Study Links Water-Rich NWA 7034 Meteorite to Martian Crust

U.S. scientists have identified a new class of meteorite that fell to Earth and likely originated from the crust of the Red Planet.

Fragments of the meteorite Northwest Africa 7034 (Institute of Meteoritics UNM via

The meteorite Northwest Africa 7034 (NWA 7034 for short), nearly 11 ounces (320 grams) in weight, was found in the Saharan Desert in Marocco in 2011.

Now the team led by Dr Carl Agee of the University of New Mexico’s Institute of Meteoritics in Albuquerque has determined that the meteorite formed 2.1 billion years ago, the early era of the most recent geologic epoch on Mars called the Amazonian.

NWA 7034 was found to contain an order of magnitude more water than any other Martian meteorite. The findings appear in the January 3, 2013 issue of the Science Express.

“This meteorite is unlike anything I’ve ever seen before,” Dr Agee said. “It’s a completely new type of Martian meteorite. It has everything in its composition that you’d want in order to further our understanding of the Red Planet. This unique Martian meteorite tells us what volcanism was like 2 billion years ago, but it also gives us a glimpse of ancient surface and environmental conditions on Mars that no other meteorite has offered.”

“This meteorite, made of brecciated volcanic rock, is consistent with the composition of surface rocks on Mars analyzed by Martian rovers and orbiters,” Dr Agee explained. “But, our analysis of the oxygen isotopes, oxygen atoms with different numbers of neutrons, shows that NWA 7034 is not like any other meteorites or planetary samples. The chemistry is consistent with surface rocks that have interacted with the Martian atmosphere, an idea that had been hypothesized by earlier studies. The abundance of water, some 6,000 parts per million, suggests that the meteorite interacted with Martian surface- or ground-water 2.1 bil­lion years ago.”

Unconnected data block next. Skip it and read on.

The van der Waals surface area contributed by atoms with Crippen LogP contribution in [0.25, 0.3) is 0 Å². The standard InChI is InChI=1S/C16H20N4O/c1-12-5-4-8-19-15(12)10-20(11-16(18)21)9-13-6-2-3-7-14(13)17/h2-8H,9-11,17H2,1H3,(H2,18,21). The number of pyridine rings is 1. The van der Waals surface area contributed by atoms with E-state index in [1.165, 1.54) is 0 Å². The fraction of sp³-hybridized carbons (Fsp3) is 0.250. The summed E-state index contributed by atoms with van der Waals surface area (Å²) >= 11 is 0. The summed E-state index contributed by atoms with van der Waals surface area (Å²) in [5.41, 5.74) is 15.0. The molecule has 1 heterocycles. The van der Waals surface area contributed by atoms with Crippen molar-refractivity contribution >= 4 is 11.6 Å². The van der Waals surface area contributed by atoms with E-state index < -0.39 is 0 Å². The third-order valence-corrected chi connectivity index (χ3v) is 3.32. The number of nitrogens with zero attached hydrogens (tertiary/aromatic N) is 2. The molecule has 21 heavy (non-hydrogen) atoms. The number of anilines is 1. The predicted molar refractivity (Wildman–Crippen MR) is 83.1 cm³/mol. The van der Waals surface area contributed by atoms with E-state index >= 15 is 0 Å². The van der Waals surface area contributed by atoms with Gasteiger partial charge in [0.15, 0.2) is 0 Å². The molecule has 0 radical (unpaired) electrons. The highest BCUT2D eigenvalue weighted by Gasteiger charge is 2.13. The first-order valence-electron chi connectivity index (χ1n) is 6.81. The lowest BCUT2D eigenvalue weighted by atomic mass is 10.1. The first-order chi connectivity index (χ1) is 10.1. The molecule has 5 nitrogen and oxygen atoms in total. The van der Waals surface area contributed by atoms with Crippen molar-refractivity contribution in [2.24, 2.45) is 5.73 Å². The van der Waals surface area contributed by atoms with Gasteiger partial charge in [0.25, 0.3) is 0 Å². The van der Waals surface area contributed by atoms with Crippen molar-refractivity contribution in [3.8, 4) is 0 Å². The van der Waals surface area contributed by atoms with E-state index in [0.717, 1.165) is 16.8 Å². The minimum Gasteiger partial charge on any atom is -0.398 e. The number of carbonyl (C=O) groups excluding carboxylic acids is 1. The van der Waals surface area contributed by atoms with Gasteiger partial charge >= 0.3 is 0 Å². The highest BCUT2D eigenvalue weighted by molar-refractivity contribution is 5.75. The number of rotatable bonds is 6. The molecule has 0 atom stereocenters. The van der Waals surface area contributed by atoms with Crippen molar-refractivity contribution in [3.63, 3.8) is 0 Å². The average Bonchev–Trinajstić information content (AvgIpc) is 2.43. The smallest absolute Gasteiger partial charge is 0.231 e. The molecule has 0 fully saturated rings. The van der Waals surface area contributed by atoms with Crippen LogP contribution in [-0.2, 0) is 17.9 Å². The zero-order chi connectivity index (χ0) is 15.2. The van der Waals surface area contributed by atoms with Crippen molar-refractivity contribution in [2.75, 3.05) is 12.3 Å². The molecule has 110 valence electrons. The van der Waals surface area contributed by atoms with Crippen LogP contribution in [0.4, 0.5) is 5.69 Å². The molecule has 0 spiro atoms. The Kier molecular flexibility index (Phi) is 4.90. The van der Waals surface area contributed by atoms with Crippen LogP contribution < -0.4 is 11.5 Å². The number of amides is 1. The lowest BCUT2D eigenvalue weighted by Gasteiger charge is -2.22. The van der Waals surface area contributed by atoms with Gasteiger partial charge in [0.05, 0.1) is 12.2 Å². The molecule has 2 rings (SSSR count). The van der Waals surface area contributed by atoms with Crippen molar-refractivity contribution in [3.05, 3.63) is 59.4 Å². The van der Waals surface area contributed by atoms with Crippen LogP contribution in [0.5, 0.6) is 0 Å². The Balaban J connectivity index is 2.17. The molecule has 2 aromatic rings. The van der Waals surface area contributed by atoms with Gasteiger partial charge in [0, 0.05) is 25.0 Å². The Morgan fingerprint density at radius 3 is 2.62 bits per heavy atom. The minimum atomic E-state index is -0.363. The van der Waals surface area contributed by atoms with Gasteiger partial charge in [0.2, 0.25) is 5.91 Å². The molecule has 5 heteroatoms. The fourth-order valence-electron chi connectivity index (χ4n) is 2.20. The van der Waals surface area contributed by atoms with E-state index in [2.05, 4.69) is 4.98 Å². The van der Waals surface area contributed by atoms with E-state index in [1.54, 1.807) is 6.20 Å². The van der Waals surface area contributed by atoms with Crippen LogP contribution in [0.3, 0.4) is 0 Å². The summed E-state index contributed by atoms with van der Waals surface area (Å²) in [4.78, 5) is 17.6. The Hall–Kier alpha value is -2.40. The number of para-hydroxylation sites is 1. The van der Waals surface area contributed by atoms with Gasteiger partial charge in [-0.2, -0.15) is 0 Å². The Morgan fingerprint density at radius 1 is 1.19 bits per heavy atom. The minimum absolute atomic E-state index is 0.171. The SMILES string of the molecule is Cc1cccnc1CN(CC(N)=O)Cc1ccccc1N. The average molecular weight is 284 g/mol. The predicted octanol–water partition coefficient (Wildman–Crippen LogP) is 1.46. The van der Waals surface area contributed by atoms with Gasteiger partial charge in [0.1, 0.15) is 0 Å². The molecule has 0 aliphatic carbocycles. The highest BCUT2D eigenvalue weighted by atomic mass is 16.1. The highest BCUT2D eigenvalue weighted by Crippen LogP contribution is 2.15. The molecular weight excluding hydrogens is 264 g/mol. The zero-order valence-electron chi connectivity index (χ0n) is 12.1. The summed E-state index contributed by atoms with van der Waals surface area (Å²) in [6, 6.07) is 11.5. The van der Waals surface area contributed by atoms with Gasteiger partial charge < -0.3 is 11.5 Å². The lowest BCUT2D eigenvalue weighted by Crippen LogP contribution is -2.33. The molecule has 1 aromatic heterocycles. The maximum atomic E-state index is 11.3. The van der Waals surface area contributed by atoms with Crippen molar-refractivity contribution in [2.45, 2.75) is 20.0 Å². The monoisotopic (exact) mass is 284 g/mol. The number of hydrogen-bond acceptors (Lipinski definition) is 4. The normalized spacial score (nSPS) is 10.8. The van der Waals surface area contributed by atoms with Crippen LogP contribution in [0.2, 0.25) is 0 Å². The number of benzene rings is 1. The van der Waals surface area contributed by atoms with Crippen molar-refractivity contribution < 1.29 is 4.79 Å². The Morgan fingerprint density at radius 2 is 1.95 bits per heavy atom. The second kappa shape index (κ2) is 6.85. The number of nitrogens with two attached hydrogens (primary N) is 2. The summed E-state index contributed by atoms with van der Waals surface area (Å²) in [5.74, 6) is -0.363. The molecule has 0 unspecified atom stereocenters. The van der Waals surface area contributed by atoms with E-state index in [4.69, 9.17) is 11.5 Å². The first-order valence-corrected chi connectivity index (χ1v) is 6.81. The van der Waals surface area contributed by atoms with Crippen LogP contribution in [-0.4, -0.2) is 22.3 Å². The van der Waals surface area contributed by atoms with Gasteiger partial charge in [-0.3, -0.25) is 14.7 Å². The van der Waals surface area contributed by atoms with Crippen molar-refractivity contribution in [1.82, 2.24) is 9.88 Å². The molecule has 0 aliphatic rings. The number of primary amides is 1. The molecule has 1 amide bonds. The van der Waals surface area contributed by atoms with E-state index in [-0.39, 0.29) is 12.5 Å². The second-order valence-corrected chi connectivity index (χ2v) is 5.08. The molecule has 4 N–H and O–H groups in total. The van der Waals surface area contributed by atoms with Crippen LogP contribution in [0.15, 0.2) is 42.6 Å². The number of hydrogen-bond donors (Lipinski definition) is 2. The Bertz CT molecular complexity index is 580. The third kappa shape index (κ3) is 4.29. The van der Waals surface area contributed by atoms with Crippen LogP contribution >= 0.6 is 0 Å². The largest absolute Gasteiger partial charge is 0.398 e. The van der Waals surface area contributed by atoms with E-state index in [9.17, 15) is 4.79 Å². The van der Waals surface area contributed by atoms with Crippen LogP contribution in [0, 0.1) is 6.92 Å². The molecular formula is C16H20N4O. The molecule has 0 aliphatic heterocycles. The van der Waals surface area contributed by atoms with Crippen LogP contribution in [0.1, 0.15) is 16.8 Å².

The unique meteorite has some similarities to, but is very different from other Martian meteorites known as SNC (for three members of the group: Shergotty, Nakhla and Chassigny). SNC meteorites currently number 110. So far, they are the only meteoritic samples from Mars that scientists have been able to study in Earth-based laboratories. However, their point of origin on the Red Planet is uncertain. In fact, recent data from lander and orbiter missions suggest that they are a mismatch for the Martian crust.

“The texture of the NWA meteorite is not like any of the SNC meteorites,” explained co-author Dr Andrew Steele of the Carnegie Institution’s Geophysical Laboratory.

“It is made of cemented fragments of basalt, rock that forms from rapidly cooled lava, dominated with feldspar and pyroxene, most likely from volcanic activity. This composition is common for lunar samples, but not from other Martian meteorites.”

“Perhaps most exciting, is that the high water content could mean there was an interaction of the rocks with surface water either from volcanic magma, or from fluids from impacting comets during that time,” Dr Steele said. “It is the richest Martian meteorite geochemically and further analyses are bound to unleash more surprises.”


Bibliographic information: Agee CB et al. Unique Meteorite from Early Amazonian Mars: Water-Rich Basaltic Breccia Northwest Africa 7034. Science, published online January 3, 2013; doi: 10.1126/science.1228858